Pattern of Life Calculation from Big Graphs
Navy SBIR 2014.1 - Topic N141-075
ONR - Ms. Lore Anne Ponirakis - [email protected]
Opens: Dec 20, 2013 - Closes: Jan 22, 2014
N141-075 TITLE: Pattern of Life Calculation from Big Graphs
TECHNOLOGY AREAS: Information Systems, Human Systems
OBJECTIVE: The research objective is to mature big graph data analytics to model patterns of life and automatically detect changes indicative of anomalous events . A capability that scales linearly with graph complexity is needed.
DESCRIPTION: Sailors and Marines are responsible for conducting missions such as assaults, embassy protection, non-combatant evacuation, and disaster relief. Mission planning involves understanding normal patterns of life (POL) so anomalies can be recognized. For example, observed changes in imagery over time has been used to derive POL for areas of interest. This type of data can be expressible as a vector of terms enabling expected and estimates of change to be calculable as Euclidian distances from mean values. Relevant POL modeling, however, needs to consider far richer data sets that include information on the content and frequency of interaction of nodes. Relevant data sets must also include open source (e.g. social media), cyber (transactional) and messaging (theme and concept spread) in addition to considering the relationship between movement, people and places. This data, even when time/place bounded, results in very large graphs.
A new capability to enable POL calculation, based on large graph theory, is needed. While Euclidian distance calculation scales linearly with nodes, graph analytics do not. Spurred by social networking data, big graph approximate analytics are maturing towards linearity with nodes. These developments empower answers to questions such as who a person may know or personal preferences. POL calculations must consider more diverse data sets and richer graph representations, calling for even more efficient distance calculations.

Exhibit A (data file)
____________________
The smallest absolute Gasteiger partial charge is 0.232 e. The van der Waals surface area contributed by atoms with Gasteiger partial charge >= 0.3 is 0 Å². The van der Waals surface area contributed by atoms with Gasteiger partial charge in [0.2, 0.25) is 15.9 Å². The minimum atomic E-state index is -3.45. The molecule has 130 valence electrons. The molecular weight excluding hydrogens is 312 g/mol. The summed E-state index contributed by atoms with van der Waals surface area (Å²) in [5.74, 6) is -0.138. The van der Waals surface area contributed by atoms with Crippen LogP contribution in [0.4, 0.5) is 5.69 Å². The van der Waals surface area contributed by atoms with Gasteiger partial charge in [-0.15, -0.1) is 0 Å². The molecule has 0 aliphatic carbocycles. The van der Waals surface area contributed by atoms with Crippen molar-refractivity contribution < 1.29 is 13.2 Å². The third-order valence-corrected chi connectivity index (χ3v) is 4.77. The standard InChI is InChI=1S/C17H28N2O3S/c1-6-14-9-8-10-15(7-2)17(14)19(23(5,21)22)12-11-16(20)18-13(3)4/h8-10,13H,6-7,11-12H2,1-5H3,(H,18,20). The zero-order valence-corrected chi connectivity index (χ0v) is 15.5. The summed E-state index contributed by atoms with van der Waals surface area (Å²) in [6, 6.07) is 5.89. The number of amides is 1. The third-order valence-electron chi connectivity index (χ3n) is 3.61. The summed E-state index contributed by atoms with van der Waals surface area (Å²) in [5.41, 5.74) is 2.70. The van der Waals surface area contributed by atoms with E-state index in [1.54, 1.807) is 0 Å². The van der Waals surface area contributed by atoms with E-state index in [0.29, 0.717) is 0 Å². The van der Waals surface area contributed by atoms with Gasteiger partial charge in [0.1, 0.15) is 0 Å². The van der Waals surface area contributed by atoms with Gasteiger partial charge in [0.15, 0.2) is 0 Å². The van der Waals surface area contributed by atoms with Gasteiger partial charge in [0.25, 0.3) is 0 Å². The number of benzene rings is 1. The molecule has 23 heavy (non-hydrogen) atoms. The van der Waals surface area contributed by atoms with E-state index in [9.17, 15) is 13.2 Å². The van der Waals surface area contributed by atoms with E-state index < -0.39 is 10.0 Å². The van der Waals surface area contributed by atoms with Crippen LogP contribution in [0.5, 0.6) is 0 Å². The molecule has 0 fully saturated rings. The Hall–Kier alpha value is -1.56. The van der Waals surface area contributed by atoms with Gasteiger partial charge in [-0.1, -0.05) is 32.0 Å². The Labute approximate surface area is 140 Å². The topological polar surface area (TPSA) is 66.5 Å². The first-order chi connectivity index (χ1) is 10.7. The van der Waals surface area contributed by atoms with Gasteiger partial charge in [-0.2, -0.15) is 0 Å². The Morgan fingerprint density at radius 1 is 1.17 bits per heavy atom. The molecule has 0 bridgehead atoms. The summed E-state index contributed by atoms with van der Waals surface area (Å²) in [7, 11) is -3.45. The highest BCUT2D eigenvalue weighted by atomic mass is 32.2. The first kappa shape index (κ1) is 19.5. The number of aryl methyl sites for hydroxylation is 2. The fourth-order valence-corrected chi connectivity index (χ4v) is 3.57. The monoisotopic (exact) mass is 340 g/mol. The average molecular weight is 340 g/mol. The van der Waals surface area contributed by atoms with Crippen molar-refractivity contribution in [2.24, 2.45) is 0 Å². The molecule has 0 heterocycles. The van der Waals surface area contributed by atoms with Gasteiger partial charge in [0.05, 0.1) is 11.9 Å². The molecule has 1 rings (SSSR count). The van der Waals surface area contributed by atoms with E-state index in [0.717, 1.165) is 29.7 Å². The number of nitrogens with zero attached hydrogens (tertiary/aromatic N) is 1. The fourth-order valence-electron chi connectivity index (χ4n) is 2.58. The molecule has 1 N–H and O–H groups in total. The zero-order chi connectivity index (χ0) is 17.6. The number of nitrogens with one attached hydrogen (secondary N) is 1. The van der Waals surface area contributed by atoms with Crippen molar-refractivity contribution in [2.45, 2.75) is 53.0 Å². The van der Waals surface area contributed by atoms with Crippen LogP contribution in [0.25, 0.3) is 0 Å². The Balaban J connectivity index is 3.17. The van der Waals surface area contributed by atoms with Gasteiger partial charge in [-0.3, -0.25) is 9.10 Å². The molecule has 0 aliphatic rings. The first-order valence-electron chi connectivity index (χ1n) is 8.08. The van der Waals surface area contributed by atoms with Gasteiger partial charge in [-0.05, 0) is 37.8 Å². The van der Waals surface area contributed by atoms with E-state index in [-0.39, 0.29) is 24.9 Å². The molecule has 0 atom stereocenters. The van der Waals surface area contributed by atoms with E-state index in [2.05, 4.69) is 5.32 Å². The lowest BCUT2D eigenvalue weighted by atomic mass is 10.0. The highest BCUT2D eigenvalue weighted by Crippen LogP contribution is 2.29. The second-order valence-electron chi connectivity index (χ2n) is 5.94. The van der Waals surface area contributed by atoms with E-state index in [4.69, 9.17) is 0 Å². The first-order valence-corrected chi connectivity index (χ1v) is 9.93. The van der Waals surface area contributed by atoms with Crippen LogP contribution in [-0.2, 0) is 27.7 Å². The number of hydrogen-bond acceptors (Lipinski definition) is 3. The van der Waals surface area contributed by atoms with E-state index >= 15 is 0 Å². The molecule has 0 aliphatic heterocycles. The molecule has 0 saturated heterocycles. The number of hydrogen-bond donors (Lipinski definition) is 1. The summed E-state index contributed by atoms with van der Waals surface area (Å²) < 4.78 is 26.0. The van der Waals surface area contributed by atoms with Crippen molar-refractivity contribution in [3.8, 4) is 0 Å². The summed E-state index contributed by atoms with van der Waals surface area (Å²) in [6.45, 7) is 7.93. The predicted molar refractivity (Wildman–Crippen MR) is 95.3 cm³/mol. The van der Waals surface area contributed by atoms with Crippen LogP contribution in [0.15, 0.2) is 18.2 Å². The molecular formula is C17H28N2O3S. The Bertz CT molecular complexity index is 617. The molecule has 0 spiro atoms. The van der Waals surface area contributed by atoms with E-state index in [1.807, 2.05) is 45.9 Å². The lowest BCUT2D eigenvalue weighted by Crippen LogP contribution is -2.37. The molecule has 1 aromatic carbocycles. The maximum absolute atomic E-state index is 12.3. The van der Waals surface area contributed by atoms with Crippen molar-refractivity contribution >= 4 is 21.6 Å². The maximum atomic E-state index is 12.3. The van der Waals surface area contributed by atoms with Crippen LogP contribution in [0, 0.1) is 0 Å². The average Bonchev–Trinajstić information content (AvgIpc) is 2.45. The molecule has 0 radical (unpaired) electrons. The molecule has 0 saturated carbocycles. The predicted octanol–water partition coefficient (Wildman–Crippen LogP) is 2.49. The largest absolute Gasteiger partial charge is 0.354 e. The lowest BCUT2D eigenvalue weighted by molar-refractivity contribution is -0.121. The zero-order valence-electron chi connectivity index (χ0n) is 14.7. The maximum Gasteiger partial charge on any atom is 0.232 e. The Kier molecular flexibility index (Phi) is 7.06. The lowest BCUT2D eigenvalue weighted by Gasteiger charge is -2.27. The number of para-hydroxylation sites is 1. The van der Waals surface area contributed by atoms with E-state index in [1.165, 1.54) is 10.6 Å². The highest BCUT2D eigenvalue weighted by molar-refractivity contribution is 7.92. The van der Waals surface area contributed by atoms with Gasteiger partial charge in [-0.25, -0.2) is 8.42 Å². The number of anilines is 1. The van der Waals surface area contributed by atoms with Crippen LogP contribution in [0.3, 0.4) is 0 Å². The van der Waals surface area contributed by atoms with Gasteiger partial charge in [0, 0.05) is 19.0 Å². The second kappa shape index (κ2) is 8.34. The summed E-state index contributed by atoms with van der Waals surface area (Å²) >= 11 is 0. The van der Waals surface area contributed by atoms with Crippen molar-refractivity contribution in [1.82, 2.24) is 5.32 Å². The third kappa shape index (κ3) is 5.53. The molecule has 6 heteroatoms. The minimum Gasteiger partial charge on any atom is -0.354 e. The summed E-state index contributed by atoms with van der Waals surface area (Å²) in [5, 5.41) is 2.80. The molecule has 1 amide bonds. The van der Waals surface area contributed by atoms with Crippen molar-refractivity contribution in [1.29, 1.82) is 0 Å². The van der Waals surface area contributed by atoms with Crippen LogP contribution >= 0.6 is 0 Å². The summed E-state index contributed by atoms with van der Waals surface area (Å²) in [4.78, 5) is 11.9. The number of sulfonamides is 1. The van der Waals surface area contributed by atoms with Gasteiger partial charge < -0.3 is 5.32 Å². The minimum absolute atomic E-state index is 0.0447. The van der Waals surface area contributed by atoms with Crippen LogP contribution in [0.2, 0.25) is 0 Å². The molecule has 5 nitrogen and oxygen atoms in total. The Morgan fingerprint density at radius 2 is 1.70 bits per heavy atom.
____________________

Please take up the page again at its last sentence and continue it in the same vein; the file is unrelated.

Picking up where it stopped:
Network analysis provides powerful means of studying structural connections . Of interest for this topic, is POL for situation awareness. Military and intelligence operators typically rely on their own data sources and analysis for determination of threat activities. Much of the data reported is of events unfolding or that have already taken place; that is important for response; situation assessment; and historical base-lining. However, this data doesn't provide normal POL that could serve as early indicators of change. This topic will explore analytics of nontraditional open source data fused with conventional data that can provide insight into anomalous activities.
Nontraditional data sources can provide insight into real time activity . Examples of data include open source text, satellite imagery available through search engines, video feeds of vehicle traffic flow, video feeds from public areas available on the Internet, public utility patterns (electricity, water, etc.), weather station reports and many more. It should be noted that combining multiple diverse information sources into a unified graph that can be mapped to POL indicators presents challenges. For instance, how do we assess quality of sources? How do we normalize data types? How do we form graph structures?